Owen Hatherley’s cameos of post-Blair Britain, like Cobbett’s Rural Rides, occupy a genre spanning fiction and non-fiction with roots in Don Quixote, Pilgrim’s Progress, and Dante’s Inferno. As he guides the reader through the futility of Britain’s post-Thatcher urban landscape, travel becomes the scaffolding of a sweeping social and historical narrative.
The critique works at several levels. The topmost is that Modernization Isn’t Working. Squaring up to Tony Blair’s crusading vision of a modern socialism behind the dubious banner of a caring neoliberalism, Hatherley lands many punches. Luton Airport is “one of the main places for processing the thousands of poorly-paid, poorly-housed East and Central European Gastarbeiter, those who largely constructed the ‘New Britain’ promised by the now defunct New Labour movement” (xi) while the City of London becomes the “neurotically protected undead capital of undead financial capitalism.” (333)
Yet beneath the surface lies a Fings-Ain’t-Wot-they-Used-to-Be celebration of pre-modern gentility. Of Plymouth he writes “If, for Aldo Rossi, Berlin’s Stalinallee was ‘Europe’s last great street’ then Armada Way is certainly Britain’s,” (180) whilst Darlington Station – a commemoration, he reminds us, of the birthplace of the railways – “has a claim to being one of the most beautiful railway sheds on the entire network, a sombre, smoky and atmospheric place with a majestic series of curving vaults, a piece of Victorian high-tech whose beauty and emptiness are captivating.” (38)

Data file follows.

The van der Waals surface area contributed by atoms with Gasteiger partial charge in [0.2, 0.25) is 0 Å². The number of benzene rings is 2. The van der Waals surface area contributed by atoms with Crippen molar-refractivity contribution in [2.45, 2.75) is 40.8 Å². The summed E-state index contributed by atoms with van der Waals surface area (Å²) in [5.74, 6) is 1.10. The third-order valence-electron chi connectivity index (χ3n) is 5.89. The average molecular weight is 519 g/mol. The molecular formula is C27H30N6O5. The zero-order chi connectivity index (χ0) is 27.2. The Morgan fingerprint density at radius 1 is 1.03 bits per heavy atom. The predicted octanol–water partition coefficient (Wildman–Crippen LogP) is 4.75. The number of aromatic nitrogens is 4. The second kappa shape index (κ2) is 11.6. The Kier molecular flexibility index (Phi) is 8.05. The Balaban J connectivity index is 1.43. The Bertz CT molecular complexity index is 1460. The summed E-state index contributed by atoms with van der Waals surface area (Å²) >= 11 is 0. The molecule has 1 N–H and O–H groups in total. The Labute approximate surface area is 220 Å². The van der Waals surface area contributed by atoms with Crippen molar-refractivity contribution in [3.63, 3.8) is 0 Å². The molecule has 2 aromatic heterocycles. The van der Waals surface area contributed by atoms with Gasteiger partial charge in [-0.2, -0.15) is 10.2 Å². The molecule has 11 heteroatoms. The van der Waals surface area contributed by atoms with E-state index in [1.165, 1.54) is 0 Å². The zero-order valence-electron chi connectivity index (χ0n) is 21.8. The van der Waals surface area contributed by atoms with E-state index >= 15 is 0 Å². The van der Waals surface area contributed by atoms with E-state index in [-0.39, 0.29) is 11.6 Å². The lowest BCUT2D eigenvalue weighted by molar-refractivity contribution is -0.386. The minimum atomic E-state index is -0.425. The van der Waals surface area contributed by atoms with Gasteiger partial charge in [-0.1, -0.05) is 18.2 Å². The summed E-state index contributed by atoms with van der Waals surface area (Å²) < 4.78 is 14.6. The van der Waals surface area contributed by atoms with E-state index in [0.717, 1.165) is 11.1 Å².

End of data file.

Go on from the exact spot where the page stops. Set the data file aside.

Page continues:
The messages jar. Were the people who built Darlington really better off than those who flock through Luton? Is a street which immortalises a four-century-old battle really the best that Britain has to offer? A third more subtle message emerges, perhaps as a result: sometimes modernizers get something right. This recognition appears in Hatherley’s frank admiration for the “superb mini-city” (221) of Leicester University, a near-elegiac description of Edinburgh, and a fulsome appreciation of post-blitz Coventry: “The real dogmatists are those who would dismiss the city simply because it (was) new.” (125)
All three messages are discharged in a rapid-fire aesthetic critique of Britain’s places, laced with racy contempt for their dismalness. For social commentary, however, one must call a halt to the exhilarating journey, and study what is really being said. Unlike Cobbett, Hatherley rarely observes the human conditions he speaks of: evidence for what people actually do is provided by the places they live in. Here lies the rub: the problems underlying Blair’s monumental legacy need attention in their own right.
Luton is defined by its appalling airport, a child of mass holidays mated with neoliberal cost-cutting, which distains functionality even as it proclaims itself the latest thing in luxury. Anyone who has fought their way out of the airport after 10 p.m. will bear out this judgement: yet Luton itself is one of Britain’s “Minority white” cities, home to a decent and respectful multifaith society which, alongside Southall and Bradford, deserves one day to be celebrated as the birthplace of a genuinely new British way of life, free from the cant and hypocrisy of those who only poke fun at it.
Poking fun at Luton is an English pastime. Like the suburbs, it makes an easy target; it’s where the other half lives. But [End Page 283] the great unwashed, as the Victorians dubbed them, live where they can, not where they want – just as Luton’s short-haul flights exist because most people can’t afford much else. The ancient sport of mocking the worse-off rests on a lifestyle made possible by a poverty that is alternately ridiculed and pitied by those who hound it.
It’s not enough. The finest reflections on modernity – Yeats comes to mind – identify the spark of hope that smoulders at the heart of chaos.
Hatherley acknowledges the limitations of his own critique: Plymouth is “a reminder of just how necessary modernisation was.” (181) However, his sardonic demolition ultimately works because it spears...